One point is often raised about male homosexuality: it has always been with us. True, but has it ever changed in its nature or prevalence?
Well, more gays have been ‘coming out of the closet.’ People are practicing openly what used to be done in secret. But have there also been more fundamental changes?
Such a change has been postulated by Michel Foucault and others who argue that European societies originally had plenty of male homosexuality but few male homosexuals (Foucault, 1976; Halsall, 1988; Trumbach, 1977). In the Middle Ages, this behavior was seen as a ‘vice’ of older heterosexual men, typically with young boys or men of a servile status. In contrast, far fewer men were exclusively homosexual in the sense of being uninterested in women and resembling women in their sexual orientation (i.e., having a woman’s search image and desired self-image). This relative rarity is implied by the astonishment that European explorers felt on encountering Amerindian berdaches during the 18th and early 19th centuries (Désy, 1978).
Towards the end of the 19th century and into the early 20th century, this facultative male homosexuality seems to have been overtaken by the exclusive kind throughout northern Europe and North America. Today, at least in these regions, most male homosexuals fall into the second category, as Greg Cochran notes when comparing male and female homosexuality:
Female homosexuality is less common and women who self-label as homosexuals are a lot more likely to have children than gay men. So the overall impact on fitness is less. The distributions are different too: you find a lot more men who are Kinsey 6s, who aren’t interested in women at all, than bisexual men: the distribution is J-shaped. It’s the other way around in women, more bisexuals than Simon-pure lesbians. (Cochran, 2005)
Thus, around the turn of the 20th century, a shift occurred in the search image of some men, making them homosexual and exclusively so. Interestingly, a similar shift took place among heterosexual men in general, though to a lesser degree. The feminine ideal became that of a woman with long legs, a flat chest, narrow hips, large shoulders, and tanned skin, like a young boy on the brink of puberty (Bard, 1998; Marchand, 1997, 1988). This sort of woman appears in a 1925 novel, The Great Gatsby, where Miss Jordan Baker is described as “a slender, small-breasted girl with an erect carriage which she accentuated by throwing her body backward at the shoulders like a young cadet” (Fitzgerald, 1992, p. 15). Such androgyny is sometimes put down to the social impacts of World War I, either the wartime entry of women into previously male jobs or the postwar shortage of men. Yet the ‘boyish look’ was being mentioned as early as 1914, in the United States, three years before that country entered the war:
The new ideal in feminine figure, dress, and hair styles was all semi-masculine. The “1914 Girl” with her “slim hips and boy-carriage” was a “slim, boylike creature”. The “new figure is Amazonian, rather than Miloan. It is boyish rather than womanly. It is strong rather than soft.” Her dress styles, meanwhile, de-emphasized both hips and bust while they permitted the large waist. (McGovern, 1968)
It is as if something had been altering the male search image, thereby causing a preference for more boyish-looking women and, in a minority of cases, for men. But what could this ‘something’ have been?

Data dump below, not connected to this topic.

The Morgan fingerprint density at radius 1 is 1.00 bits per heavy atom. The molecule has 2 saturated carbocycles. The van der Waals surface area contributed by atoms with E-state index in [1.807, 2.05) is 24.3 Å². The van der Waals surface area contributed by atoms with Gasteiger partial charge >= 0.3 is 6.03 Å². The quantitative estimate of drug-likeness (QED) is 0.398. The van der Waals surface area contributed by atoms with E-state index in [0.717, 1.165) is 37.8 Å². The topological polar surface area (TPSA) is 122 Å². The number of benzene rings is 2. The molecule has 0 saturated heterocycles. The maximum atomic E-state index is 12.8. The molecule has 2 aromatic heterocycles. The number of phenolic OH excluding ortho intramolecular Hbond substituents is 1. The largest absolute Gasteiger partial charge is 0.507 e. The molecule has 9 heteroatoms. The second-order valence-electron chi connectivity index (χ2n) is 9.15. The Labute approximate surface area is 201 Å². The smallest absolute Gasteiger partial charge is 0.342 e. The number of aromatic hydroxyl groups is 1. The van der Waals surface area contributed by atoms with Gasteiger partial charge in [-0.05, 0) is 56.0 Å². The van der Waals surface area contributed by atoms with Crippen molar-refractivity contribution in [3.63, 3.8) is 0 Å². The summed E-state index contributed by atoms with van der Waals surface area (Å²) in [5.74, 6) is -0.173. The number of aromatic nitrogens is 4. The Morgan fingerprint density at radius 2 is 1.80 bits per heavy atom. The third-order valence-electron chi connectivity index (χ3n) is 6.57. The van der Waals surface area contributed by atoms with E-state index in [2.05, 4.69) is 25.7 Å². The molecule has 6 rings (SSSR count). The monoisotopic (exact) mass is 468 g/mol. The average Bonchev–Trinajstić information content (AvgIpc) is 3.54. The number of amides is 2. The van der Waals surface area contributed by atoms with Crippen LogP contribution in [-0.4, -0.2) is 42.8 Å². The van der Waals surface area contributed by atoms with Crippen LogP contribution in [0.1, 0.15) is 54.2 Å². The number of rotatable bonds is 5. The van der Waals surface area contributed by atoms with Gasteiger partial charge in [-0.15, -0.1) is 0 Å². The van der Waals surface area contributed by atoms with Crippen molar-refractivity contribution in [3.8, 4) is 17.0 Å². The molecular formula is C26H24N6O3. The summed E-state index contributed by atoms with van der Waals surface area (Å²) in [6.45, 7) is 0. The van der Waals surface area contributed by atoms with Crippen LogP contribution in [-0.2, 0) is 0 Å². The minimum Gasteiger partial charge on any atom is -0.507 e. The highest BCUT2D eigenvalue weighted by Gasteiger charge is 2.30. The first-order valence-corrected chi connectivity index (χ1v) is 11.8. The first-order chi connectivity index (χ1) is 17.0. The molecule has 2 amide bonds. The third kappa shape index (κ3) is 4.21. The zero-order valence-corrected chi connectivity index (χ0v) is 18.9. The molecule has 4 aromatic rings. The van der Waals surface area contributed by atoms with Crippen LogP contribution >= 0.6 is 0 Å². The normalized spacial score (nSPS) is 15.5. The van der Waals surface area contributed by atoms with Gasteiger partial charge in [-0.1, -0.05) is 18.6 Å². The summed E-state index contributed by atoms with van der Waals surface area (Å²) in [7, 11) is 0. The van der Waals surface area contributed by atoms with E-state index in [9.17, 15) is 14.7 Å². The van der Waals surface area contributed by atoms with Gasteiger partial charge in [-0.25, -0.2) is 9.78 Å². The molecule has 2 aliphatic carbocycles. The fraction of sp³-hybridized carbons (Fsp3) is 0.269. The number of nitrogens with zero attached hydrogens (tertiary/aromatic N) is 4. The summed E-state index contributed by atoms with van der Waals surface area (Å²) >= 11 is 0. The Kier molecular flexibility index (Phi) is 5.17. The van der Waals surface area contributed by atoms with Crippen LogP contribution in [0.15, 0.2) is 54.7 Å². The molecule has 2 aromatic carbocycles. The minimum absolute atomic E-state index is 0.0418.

From the perspective of Cochran’s germ theory, it may have been a pathogen that became more transmissible with the growth of towns and cities in the late 19th century. Its male hosts may have varied in their degree of susceptibility, being pushed over the threshold of male homosexuality in some cases. In most cases, the psychological change would have been less drastic.
An alternate candidate may be some kind of chemical agent, specifically an estrogen or estrogenic compound that would hinder the masculinization of male brains. There has been much talk about a long-term decline in sperm counts, allegedly because of synthetic compounds that mimic natural estrogens (e.g., contraceptive pills, DDT, PCBs). Most of these compounds, however, date back only to the 1940s. Is there reason to believe that an estrogenic agent began to enter the human environment in the late 19th century—and in large quantities?
(to be cont’d in my next post)
Bard, C. (1998). Les garçonnes. Modes et fantasmes des Années folles. Paris: Flammarion.
Cochran, G.M. (2005). Cause of Homosexuality: Gene or Virus? Cochran Interview. Thrasymachus Online.
Désy, P.P. (1978). L’homme-femme. (Les berdaches en Amérique du Nord), Libre — politique, anthropologie, philosophie, 78(3), 57-102.
Fitzgerald, F. S. (1992). The Great Gatsby, New York: Collier Books.
Foucault, M. (1976) Histoire de la sexualité. Tome 1. La volonté de savoir. Paris: Gallimard.
Marchand, S. (1997). Rouge à lèvres et pantalon. Des pratiques esthétiques féminines controversées au Québec 1920-1939, Montréal: Éditions Hurtubise HMH.
Marchand, S. (1988). La « Garçonne », un nouveau modèle féminin (1920-1929), Cap-aux-Diamants, 4, 19-20.
McGovern, J.R. (1968). The American woman’s pre-World War I freedom in manners and morals, Journal of American History, 55, 315-333.
Trumbach, R. (1977). London’s sodomites: homosexual behaviour and Western culture in the eighteenth century, Journal of Social History, 11, 1-33 .